Michigan statutory law provides that for every Michigan DUI case the offender must be subjected to substance use evaluation prior to sentencing. More specifically, Michigan Compiled Laws sec. 257.625b indicates that such individuals must undergo a screening and assessment to determine if the person would benefit from “rehabilitative services,” which may include such things as alcohol or drug education or treatment programs.
What is a NEEDS Survey?
Your substance abuse assessment and screening prior to your Michigan DUI sentencing hearing will be conducted by the court’s probation department. To accomplish this the probation officer will administer a 130-question mostly multiple-choice test called a NEEDS survey. The purpose of the NEEDS survey is to assist the probation officer, and therefore the judge who will be sentencing you, in determining if they believe you could benefit from substance use treatment. If so, then you will be ordered into such treatment at sentencing. This will also become a “rehabilitative aim” allowing the court to rebut the statutory assumption against jail or probation on a DUI offense. You will be charged a screening fee for this test. You can pay this in advance, and if you do not, you will be ordered to pay the screening fee when you are sentenced for your DUI.
How to Prepare for Taking a NEEDS survey before Sentencing on a DUI Case
Clients often ask the Michigan DUI lawyers at the Barone Defense Firm how to prepare for or answer the questions in the NEEDS survey. There is no way to answer this question other than to say to be as complete and honest as possible. The reason for this advice is that the test is designed to perceive when the test-taker is attempting to minimize, stretch or distort the truth. In fact, this is one of the parameters on which the test-taker is evaluated and is commonly called a defensiveness score. If you score high on this parameter, the court will assume that the test is invalid, which is conclusive evidence you need treatment.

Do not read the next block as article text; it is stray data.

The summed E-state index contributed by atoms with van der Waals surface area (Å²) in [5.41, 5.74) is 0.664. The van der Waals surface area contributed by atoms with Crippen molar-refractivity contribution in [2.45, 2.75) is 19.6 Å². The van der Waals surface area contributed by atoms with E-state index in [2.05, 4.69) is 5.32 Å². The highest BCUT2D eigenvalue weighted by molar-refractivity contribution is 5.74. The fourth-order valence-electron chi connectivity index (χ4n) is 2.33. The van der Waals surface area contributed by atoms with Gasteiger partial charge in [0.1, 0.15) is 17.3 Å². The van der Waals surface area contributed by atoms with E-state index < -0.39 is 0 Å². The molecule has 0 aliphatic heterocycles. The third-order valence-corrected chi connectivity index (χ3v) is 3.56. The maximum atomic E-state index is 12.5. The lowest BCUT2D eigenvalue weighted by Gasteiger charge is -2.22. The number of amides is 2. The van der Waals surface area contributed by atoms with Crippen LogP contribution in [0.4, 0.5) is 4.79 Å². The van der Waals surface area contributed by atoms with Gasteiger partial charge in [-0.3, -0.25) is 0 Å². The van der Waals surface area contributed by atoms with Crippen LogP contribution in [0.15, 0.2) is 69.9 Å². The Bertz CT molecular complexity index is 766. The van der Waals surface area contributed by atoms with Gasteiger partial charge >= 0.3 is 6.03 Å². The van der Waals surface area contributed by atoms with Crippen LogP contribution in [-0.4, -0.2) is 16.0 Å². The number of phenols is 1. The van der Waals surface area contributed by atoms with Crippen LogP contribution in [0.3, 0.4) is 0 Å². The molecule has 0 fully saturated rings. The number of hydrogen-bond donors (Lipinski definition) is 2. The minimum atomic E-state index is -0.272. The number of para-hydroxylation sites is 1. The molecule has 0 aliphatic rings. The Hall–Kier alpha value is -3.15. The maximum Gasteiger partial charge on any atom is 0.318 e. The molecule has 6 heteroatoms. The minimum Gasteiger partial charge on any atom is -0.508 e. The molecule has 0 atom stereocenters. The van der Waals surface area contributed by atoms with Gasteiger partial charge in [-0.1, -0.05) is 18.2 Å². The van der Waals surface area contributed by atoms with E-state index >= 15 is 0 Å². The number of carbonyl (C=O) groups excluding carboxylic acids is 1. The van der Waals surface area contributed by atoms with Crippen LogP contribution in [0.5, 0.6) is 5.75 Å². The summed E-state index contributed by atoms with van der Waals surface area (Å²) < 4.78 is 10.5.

Previously, the NEEDS survey was a pen-and-paper test, but today you will be administered this test on the computer. Everything about the NEEDS survey is now fully automated, including the scoring, conclusions, and diagnosis. The results of the NEEDS Survey will be incorporated in the court’s written Presentence Investigation and Report, a copy of which will be provided to your attorney prior to sentencing.
Some sample questions on a NEEDS survey include:
- During the past year, how many months did you work full time?
- Compared to what most people consider to be average, do you drink more than an average drinker?
- Are your manners at home as good as when you eat out in a restaurant?
How is the NEEDS survey Different from a Private Substance Use Assessment?
Some courts will allow you to submit a private substance use assessment. The Michigan DUI Lawyers at the Barone Defense Firm frequently recommend that our clients undergo a private substance use assessment. If you have had a private substance use assessment performed then be sure to discuss this with your lawyer prior to sentencing. If the court does allow you to use the private evaluation, then this may save you the screening fee applicable to the NEEDS survey.
None of the therapists to whom the Michigan DUI Lawyers at the Barone Defense Firm refer use the NEEDS survey. The tools mostly commonly used by private therapists are the ASI (Addiction Severity Index), the SASSI (Substance Abuse Subtle Screening Inventory), the MAST (Michigan Alcohol Screening Test), the AUDIT (Alcohol Use Disorders Identification Test) and the DAST (Drug Abuse Screening Test). The Michigan Courts only utilize the NEEDS.
A private therapist will utilize the results of their screening tools, along with their comprehensive clinical interview, in determining whether, in their opinion, you meet the diagnostic criterion consistent with a DSM-5 substance use disorder. If the therapist does believe you meet the DSM-5 diagnostic criterion, then your substance use disorder will be further characterized as “mild, moderate or severe.” The private therapist will also recommend a course of treatment to address the underlying substance use disorder.
The results of your private substance use assessment can be utilized by you to get a jump on treatment, which may be beneficial insofar as plea negotiations and sentencing is concerned. Aside from that, a private substance use assessement may help you better understand yourself and help you get the help you may need.